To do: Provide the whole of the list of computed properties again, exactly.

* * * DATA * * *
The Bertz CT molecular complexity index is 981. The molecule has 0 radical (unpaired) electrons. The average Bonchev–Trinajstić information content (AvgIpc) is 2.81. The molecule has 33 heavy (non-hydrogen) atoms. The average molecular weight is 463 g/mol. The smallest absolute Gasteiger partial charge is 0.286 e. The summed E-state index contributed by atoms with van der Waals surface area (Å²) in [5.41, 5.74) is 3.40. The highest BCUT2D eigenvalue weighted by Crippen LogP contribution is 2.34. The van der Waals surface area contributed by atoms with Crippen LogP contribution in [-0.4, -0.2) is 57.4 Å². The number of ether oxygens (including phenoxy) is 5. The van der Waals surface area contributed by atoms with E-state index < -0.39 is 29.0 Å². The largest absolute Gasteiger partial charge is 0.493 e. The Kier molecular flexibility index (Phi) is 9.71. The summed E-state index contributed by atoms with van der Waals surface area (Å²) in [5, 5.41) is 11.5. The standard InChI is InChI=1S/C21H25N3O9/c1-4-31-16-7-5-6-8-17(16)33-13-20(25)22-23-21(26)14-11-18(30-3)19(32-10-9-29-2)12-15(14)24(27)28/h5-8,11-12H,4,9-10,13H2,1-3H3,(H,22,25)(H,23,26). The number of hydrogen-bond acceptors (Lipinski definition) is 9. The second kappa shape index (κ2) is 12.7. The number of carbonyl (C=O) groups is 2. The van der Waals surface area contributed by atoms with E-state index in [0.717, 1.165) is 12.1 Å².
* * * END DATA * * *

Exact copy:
The Bertz CT molecular complexity index is 981. The molecule has 0 radical (unpaired) electrons. The average Bonchev–Trinajstić information content (AvgIpc) is 2.81. The molecule has 33 heavy (non-hydrogen) atoms. The average molecular weight is 463 g/mol. The smallest absolute Gasteiger partial charge is 0.286 e. The summed E-state index contributed by atoms with van der Waals surface area (Å²) in [5.41, 5.74) is 3.40. The highest BCUT2D eigenvalue weighted by Crippen LogP contribution is 2.34. The van der Waals surface area contributed by atoms with Crippen LogP contribution in [-0.4, -0.2) is 57.4 Å². The number of ether oxygens (including phenoxy) is 5. The van der Waals surface area contributed by atoms with E-state index < -0.39 is 29.0 Å². The largest absolute Gasteiger partial charge is 0.493 e. The Kier molecular flexibility index (Phi) is 9.71. The summed E-state index contributed by atoms with van der Waals surface area (Å²) in [5, 5.41) is 11.5. The standard InChI is InChI=1S/C21H25N3O9/c1-4-31-16-7-5-6-8-17(16)33-13-20(25)22-23-21(26)14-11-18(30-3)19(32-10-9-29-2)12-15(14)24(27)28/h5-8,11-12H,4,9-10,13H2,1-3H3,(H,22,25)(H,23,26). The number of hydrogen-bond acceptors (Lipinski definition) is 9. The second kappa shape index (κ2) is 12.7. The number of carbonyl (C=O) groups is 2. The van der Waals surface area contributed by atoms with E-state index in [0.717, 1.165) is 12.1 Å².